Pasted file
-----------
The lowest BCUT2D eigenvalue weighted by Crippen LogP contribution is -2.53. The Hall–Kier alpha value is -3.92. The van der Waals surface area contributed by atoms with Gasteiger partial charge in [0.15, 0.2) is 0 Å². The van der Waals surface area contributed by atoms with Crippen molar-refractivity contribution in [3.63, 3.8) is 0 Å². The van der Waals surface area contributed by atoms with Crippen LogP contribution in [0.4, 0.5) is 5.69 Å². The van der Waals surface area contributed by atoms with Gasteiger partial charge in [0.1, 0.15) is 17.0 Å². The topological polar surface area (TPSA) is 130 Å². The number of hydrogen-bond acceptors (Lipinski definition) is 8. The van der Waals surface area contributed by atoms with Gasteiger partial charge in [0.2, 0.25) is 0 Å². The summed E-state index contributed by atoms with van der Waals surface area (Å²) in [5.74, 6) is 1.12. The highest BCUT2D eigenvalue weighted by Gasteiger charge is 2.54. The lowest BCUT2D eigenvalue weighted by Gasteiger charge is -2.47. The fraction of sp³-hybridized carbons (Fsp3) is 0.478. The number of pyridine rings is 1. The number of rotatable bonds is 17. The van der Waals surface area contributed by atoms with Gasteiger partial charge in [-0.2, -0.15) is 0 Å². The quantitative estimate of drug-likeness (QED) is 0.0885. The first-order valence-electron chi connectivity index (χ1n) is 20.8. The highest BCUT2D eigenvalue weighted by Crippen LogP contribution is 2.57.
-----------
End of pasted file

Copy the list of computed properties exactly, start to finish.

The lowest BCUT2D eigenvalue weighted by Crippen LogP contribution is -2.53. The Hall–Kier alpha value is -3.92. The van der Waals surface area contributed by atoms with Gasteiger partial charge in [0.15, 0.2) is 0 Å². The van der Waals surface area contributed by atoms with Crippen molar-refractivity contribution in [3.63, 3.8) is 0 Å². The van der Waals surface area contributed by atoms with Crippen LogP contribution in [0.4, 0.5) is 5.69 Å². The van der Waals surface area contributed by atoms with Gasteiger partial charge in [0.1, 0.15) is 17.0 Å². The topological polar surface area (TPSA) is 130 Å². The number of hydrogen-bond acceptors (Lipinski definition) is 8. The van der Waals surface area contributed by atoms with Gasteiger partial charge in [0.2, 0.25) is 0 Å². The summed E-state index contributed by atoms with van der Waals surface area (Å²) in [5.74, 6) is 1.12. The highest BCUT2D eigenvalue weighted by Gasteiger charge is 2.54. The lowest BCUT2D eigenvalue weighted by Gasteiger charge is -2.47. The fraction of sp³-hybridized carbons (Fsp3) is 0.478. The number of pyridine rings is 1. The number of rotatable bonds is 17. The van der Waals surface area contributed by atoms with Gasteiger partial charge in [-0.2, -0.15) is 0 Å². The quantitative estimate of drug-likeness (QED) is 0.0885. The first-order valence-electron chi connectivity index (χ1n) is 20.8. The highest BCUT2D eigenvalue weighted by Crippen LogP contribution is 2.57.